A number of years ago cancer struck and knocked her off her feet for a bit. Mirth came roaring back full of vitality, love and good cheer after dealing with the dreadful trio: surgery, chemo and radiation. Cancer clawed at her skin but didn’t dampen her joy of life. Over a year ago it attacked her bones. She’s fighting with every molecule of her being and strength of will. Chemo and blood transfusions are a reality but she is optimistic. Frosty mornings, the advent of bone-chilling winter rains and her ongoing struggle have compelled me to take the wrap out of the bag and tackle it with renewed commitment to finish it.
Many people ask about the joining and finishing process for hairpin. As with much in crocheting (hairpin lace is a form of crochet work) there are not set rules.
First off: Beginning the join at the bottom. The trick here is to alternate picking up loops from each subsequent panel (aka strips) as follows:
Panel #1 The hook threaded through the first 2 loops on the right panel, hooked the first 2 loops on the left panel, #2 and pulled through the #1 loops and continue alternating the entire length of the panels. Two panels joined.Panel #2 joined to Panel #3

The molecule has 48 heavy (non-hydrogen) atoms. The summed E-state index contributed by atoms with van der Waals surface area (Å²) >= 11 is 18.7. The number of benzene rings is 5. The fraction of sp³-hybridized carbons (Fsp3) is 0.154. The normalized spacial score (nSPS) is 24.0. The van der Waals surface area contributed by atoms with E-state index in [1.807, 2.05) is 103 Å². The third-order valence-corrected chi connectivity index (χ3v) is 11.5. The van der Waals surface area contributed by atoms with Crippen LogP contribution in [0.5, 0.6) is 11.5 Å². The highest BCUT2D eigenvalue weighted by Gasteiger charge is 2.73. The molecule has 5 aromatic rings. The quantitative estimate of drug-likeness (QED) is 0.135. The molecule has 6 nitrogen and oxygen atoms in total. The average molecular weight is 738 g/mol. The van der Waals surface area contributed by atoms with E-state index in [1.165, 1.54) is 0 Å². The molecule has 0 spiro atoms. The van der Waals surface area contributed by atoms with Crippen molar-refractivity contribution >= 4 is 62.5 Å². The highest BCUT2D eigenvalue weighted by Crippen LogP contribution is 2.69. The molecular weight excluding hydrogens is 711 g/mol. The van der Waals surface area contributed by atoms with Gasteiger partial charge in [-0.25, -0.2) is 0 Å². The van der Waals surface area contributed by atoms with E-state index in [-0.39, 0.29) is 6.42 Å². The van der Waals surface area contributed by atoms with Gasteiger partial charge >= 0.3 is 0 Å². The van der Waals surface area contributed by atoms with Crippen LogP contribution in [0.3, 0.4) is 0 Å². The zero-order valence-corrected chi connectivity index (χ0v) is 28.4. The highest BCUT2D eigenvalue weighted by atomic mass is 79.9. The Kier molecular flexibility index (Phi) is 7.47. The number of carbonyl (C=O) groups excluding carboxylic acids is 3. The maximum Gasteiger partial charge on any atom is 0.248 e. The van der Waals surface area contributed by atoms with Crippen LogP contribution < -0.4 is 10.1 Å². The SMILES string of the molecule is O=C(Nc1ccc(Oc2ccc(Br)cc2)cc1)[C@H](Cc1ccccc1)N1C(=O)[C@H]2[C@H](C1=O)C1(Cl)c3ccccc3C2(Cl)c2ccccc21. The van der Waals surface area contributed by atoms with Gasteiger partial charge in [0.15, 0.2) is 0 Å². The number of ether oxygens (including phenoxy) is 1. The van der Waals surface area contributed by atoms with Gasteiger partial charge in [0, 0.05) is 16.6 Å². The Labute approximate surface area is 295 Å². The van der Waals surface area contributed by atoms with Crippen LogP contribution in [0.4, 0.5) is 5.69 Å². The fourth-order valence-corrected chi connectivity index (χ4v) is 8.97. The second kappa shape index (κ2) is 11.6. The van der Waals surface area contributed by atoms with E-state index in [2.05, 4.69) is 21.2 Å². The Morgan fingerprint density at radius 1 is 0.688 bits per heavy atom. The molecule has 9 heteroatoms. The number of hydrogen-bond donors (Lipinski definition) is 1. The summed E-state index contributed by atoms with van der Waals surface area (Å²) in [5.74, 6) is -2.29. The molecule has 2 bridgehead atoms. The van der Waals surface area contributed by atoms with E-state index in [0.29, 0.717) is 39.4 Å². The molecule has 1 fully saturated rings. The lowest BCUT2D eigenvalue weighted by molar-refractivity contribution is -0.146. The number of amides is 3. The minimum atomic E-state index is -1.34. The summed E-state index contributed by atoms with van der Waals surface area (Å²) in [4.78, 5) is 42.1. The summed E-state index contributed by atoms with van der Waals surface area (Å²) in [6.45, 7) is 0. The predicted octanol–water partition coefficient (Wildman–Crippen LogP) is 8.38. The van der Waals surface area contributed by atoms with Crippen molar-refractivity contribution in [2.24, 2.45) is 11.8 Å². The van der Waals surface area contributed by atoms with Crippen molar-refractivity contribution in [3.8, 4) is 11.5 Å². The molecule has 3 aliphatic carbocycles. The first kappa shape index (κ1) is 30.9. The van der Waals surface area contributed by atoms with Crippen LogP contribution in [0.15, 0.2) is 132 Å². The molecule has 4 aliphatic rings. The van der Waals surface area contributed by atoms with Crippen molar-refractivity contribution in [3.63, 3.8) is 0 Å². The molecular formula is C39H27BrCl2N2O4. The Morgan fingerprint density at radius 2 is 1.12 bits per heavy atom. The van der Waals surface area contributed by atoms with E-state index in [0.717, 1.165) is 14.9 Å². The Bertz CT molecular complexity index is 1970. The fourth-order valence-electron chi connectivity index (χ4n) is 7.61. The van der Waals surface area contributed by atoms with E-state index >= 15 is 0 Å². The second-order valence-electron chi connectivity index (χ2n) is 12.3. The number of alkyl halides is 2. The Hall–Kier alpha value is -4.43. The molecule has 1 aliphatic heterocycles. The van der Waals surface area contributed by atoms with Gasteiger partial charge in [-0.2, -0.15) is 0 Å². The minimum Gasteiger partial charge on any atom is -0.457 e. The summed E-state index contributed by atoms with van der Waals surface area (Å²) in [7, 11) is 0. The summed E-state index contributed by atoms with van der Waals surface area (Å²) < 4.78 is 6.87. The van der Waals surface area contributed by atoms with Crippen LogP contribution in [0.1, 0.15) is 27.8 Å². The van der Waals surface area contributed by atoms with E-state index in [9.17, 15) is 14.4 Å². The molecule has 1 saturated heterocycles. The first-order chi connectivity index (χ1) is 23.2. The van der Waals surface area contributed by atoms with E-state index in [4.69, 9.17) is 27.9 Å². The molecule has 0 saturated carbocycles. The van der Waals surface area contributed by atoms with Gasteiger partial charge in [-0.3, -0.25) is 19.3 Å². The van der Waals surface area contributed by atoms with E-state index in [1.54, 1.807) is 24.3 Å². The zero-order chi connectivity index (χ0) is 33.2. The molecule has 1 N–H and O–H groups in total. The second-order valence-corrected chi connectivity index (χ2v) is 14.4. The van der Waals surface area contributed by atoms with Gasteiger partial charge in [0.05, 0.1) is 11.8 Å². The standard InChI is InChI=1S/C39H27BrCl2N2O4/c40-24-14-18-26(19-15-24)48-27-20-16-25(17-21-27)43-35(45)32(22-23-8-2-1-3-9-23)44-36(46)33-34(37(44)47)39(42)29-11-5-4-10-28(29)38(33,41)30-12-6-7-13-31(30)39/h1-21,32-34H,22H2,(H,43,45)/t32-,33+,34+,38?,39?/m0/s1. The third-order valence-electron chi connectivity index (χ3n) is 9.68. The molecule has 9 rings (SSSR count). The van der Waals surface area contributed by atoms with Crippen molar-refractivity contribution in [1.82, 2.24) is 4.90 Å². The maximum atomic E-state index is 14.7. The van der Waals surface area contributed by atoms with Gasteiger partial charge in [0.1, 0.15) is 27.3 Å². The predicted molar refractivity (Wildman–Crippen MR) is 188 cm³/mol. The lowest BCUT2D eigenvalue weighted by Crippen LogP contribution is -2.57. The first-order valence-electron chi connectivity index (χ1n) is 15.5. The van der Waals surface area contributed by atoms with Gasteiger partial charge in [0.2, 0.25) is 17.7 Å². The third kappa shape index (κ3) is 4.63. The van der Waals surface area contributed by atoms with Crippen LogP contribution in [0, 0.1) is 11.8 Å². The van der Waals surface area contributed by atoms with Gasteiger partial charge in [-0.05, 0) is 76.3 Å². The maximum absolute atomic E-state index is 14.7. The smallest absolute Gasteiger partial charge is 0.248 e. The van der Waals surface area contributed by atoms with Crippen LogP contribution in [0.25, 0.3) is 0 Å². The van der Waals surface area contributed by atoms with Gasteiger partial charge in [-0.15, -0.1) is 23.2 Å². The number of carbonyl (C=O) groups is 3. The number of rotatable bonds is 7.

This time thread the hook through the first 2 loops on the left panel. If you were to always start with the first 2 loops on the right panel you’ll end up with a parallelogram instead of a rectangle or square. In the picture the right panel loops have been pulled through the left loops. Here I’m ready to hook the next 2 loops of the left panel.
This 2×2 join produces a neat “braid” joining the two panels. Go through 2 loops on one panel and hook the 2 opposite loops from the adjacent panel. I like to join each new panel as soon as it’s complete for a couple of reasons:
1) Accumulating a bunch of panels seems like a recipe for disaster.
2) I don’t cut the yarn until the loops are all joined in case I miscounted the last dozen loops can be slipped back on the loom to make more loops.
When the wrap was as wide as needed I did a line of single crochet (sc) up the sides hooking 2 loops per sc with another sc between each group. Since hairpin lace is stretchy I needed to avoid a tight edge so used a crochet hook a couple sizes larger, an I/5mm hook – the Ebony, rather than the G/4mm hook which I used for the panels.
After making enough panels for the width I wasn’t happy with the length. I double crocheted the beginning edge loops at the ends hoping that would add enough extra length. (This looks messy what with the ends from the tails at each end of every panel but they’ll be crocheted in and all will be tidy.)Still not quite the length needed to cover Mirth’s arms. Now a lace panel is being added to each crocheted end. It should all smooth and even out with a good bath and blocking. There are a few errors here and there but decided not to take the time to fix them, they are a reflection of the imperfection of a life well lived.Many prayers have gone forth for Mirth during the making of this wrap. I pray that God wraps her in love and peace, and gives her strength.